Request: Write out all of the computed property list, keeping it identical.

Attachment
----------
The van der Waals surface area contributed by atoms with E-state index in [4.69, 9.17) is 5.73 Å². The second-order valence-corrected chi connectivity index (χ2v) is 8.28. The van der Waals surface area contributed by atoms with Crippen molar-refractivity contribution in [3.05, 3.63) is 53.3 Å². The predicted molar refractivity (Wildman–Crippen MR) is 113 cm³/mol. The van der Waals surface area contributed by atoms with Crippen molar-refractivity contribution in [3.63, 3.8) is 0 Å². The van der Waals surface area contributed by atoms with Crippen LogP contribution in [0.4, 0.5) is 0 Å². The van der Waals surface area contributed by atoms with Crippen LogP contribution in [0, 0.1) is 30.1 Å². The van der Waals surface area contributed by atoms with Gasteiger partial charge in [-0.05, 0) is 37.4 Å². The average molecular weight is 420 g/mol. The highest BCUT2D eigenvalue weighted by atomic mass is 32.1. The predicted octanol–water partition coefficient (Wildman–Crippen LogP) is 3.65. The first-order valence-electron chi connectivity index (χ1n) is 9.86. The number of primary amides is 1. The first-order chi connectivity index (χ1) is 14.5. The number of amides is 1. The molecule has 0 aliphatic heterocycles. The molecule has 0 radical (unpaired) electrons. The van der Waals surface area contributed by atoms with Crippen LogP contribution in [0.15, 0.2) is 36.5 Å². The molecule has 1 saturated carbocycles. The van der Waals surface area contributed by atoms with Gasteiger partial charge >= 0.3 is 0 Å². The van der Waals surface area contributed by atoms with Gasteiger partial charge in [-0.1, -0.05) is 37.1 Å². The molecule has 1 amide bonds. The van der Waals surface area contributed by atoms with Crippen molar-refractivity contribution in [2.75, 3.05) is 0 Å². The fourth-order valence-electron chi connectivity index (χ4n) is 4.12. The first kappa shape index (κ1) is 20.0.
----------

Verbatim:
The van der Waals surface area contributed by atoms with E-state index in [4.69, 9.17) is 5.73 Å². The second-order valence-corrected chi connectivity index (χ2v) is 8.28. The van der Waals surface area contributed by atoms with Crippen molar-refractivity contribution in [3.05, 3.63) is 53.3 Å². The predicted molar refractivity (Wildman–Crippen MR) is 113 cm³/mol. The van der Waals surface area contributed by atoms with Crippen molar-refractivity contribution in [3.63, 3.8) is 0 Å². The van der Waals surface area contributed by atoms with Crippen LogP contribution in [0.4, 0.5) is 0 Å². The van der Waals surface area contributed by atoms with Crippen LogP contribution in [0, 0.1) is 30.1 Å². The van der Waals surface area contributed by atoms with Gasteiger partial charge in [-0.05, 0) is 37.4 Å². The average molecular weight is 420 g/mol. The highest BCUT2D eigenvalue weighted by atomic mass is 32.1. The predicted octanol–water partition coefficient (Wildman–Crippen LogP) is 3.65. The first-order valence-electron chi connectivity index (χ1n) is 9.86. The number of primary amides is 1. The first-order chi connectivity index (χ1) is 14.5. The number of amides is 1. The molecule has 0 aliphatic heterocycles. The molecule has 0 radical (unpaired) electrons. The van der Waals surface area contributed by atoms with Crippen LogP contribution in [0.15, 0.2) is 36.5 Å². The molecule has 1 saturated carbocycles. The van der Waals surface area contributed by atoms with Gasteiger partial charge >= 0.3 is 0 Å². The van der Waals surface area contributed by atoms with Gasteiger partial charge in [-0.1, -0.05) is 37.1 Å². The molecule has 1 amide bonds. The van der Waals surface area contributed by atoms with Crippen molar-refractivity contribution in [2.75, 3.05) is 0 Å². The fourth-order valence-electron chi connectivity index (χ4n) is 4.12. The first kappa shape index (κ1) is 20.0.